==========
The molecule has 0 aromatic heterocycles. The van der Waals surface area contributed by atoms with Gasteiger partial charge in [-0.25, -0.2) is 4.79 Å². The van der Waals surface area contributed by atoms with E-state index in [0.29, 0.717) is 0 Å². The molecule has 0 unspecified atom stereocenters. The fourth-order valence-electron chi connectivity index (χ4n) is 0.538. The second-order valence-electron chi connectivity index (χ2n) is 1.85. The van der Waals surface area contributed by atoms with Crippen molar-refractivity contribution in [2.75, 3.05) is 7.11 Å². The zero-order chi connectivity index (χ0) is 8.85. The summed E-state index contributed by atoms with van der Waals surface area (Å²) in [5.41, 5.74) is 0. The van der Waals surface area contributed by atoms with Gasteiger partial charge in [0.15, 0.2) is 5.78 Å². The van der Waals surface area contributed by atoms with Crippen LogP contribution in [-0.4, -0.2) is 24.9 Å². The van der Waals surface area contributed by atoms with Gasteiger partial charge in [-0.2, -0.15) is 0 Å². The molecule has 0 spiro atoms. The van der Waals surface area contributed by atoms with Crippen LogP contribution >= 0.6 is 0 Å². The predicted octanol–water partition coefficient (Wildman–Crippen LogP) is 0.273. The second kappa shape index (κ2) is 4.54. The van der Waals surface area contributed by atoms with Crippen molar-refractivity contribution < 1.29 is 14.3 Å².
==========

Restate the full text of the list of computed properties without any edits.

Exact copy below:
The molecule has 0 aromatic heterocycles. The van der Waals surface area contributed by atoms with Gasteiger partial charge in [-0.25, -0.2) is 4.79 Å². The van der Waals surface area contributed by atoms with E-state index in [0.29, 0.717) is 0 Å². The molecule has 0 unspecified atom stereocenters. The fourth-order valence-electron chi connectivity index (χ4n) is 0.538. The second-order valence-electron chi connectivity index (χ2n) is 1.85. The van der Waals surface area contributed by atoms with Crippen molar-refractivity contribution in [2.75, 3.05) is 7.11 Å². The zero-order chi connectivity index (χ0) is 8.85. The summed E-state index contributed by atoms with van der Waals surface area (Å²) in [5.41, 5.74) is 0. The van der Waals surface area contributed by atoms with Gasteiger partial charge in [0.15, 0.2) is 5.78 Å². The van der Waals surface area contributed by atoms with Crippen LogP contribution in [-0.4, -0.2) is 24.9 Å². The van der Waals surface area contributed by atoms with Gasteiger partial charge in [-0.2, -0.15) is 0 Å². The molecule has 0 spiro atoms. The van der Waals surface area contributed by atoms with Crippen LogP contribution >= 0.6 is 0 Å². The predicted octanol–water partition coefficient (Wildman–Crippen LogP) is 0.273. The second kappa shape index (κ2) is 4.54. The van der Waals surface area contributed by atoms with Crippen molar-refractivity contribution < 1.29 is 14.3 Å².